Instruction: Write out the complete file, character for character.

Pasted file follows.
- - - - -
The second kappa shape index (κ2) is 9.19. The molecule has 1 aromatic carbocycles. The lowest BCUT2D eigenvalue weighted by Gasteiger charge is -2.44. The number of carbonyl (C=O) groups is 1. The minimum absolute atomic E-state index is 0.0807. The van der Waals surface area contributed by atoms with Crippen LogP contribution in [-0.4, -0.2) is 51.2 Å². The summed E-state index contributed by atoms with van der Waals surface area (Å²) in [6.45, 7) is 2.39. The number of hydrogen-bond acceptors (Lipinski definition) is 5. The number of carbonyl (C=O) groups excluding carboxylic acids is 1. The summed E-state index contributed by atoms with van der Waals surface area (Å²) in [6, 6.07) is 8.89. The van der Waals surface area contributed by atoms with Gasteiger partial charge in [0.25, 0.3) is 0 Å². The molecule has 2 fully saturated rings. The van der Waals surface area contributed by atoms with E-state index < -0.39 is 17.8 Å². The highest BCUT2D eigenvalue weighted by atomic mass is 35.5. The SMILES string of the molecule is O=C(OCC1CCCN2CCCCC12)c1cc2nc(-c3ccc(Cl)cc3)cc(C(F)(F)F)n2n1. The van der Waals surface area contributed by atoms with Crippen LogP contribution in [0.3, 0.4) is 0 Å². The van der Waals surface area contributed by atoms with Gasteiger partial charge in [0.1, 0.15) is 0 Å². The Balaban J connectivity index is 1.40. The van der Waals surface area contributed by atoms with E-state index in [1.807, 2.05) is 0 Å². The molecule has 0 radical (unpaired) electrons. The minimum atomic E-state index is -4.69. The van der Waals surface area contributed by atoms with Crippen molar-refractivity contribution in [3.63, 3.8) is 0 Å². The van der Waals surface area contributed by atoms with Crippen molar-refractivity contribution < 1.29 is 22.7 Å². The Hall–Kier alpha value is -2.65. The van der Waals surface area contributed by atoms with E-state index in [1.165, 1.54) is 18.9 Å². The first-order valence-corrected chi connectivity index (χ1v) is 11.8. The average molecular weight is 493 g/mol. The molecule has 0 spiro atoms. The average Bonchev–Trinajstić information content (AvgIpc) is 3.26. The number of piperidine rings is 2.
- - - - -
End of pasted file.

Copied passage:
The second kappa shape index (κ2) is 9.19. The molecule has 1 aromatic carbocycles. The lowest BCUT2D eigenvalue weighted by Gasteiger charge is -2.44. The number of carbonyl (C=O) groups is 1. The minimum absolute atomic E-state index is 0.0807. The van der Waals surface area contributed by atoms with Crippen LogP contribution in [-0.4, -0.2) is 51.2 Å². The summed E-state index contributed by atoms with van der Waals surface area (Å²) in [6.45, 7) is 2.39. The number of hydrogen-bond acceptors (Lipinski definition) is 5. The number of carbonyl (C=O) groups excluding carboxylic acids is 1. The summed E-state index contributed by atoms with van der Waals surface area (Å²) in [6, 6.07) is 8.89. The van der Waals surface area contributed by atoms with Gasteiger partial charge in [0.25, 0.3) is 0 Å². The molecule has 2 fully saturated rings. The van der Waals surface area contributed by atoms with E-state index < -0.39 is 17.8 Å². The highest BCUT2D eigenvalue weighted by atomic mass is 35.5. The SMILES string of the molecule is O=C(OCC1CCCN2CCCCC12)c1cc2nc(-c3ccc(Cl)cc3)cc(C(F)(F)F)n2n1. The van der Waals surface area contributed by atoms with Crippen LogP contribution in [0.3, 0.4) is 0 Å². The van der Waals surface area contributed by atoms with Gasteiger partial charge in [0.1, 0.15) is 0 Å². The Balaban J connectivity index is 1.40. The van der Waals surface area contributed by atoms with E-state index in [1.807, 2.05) is 0 Å². The molecule has 0 radical (unpaired) electrons. The minimum atomic E-state index is -4.69. The van der Waals surface area contributed by atoms with Crippen molar-refractivity contribution in [3.63, 3.8) is 0 Å². The van der Waals surface area contributed by atoms with Crippen molar-refractivity contribution < 1.29 is 22.7 Å². The Hall–Kier alpha value is -2.65. The van der Waals surface area contributed by atoms with E-state index in [1.165, 1.54) is 18.9 Å². The first-order valence-corrected chi connectivity index (χ1v) is 11.8. The average molecular weight is 493 g/mol. The molecule has 0 spiro atoms. The average Bonchev–Trinajstić information content (AvgIpc) is 3.26. The number of piperidine rings is 2.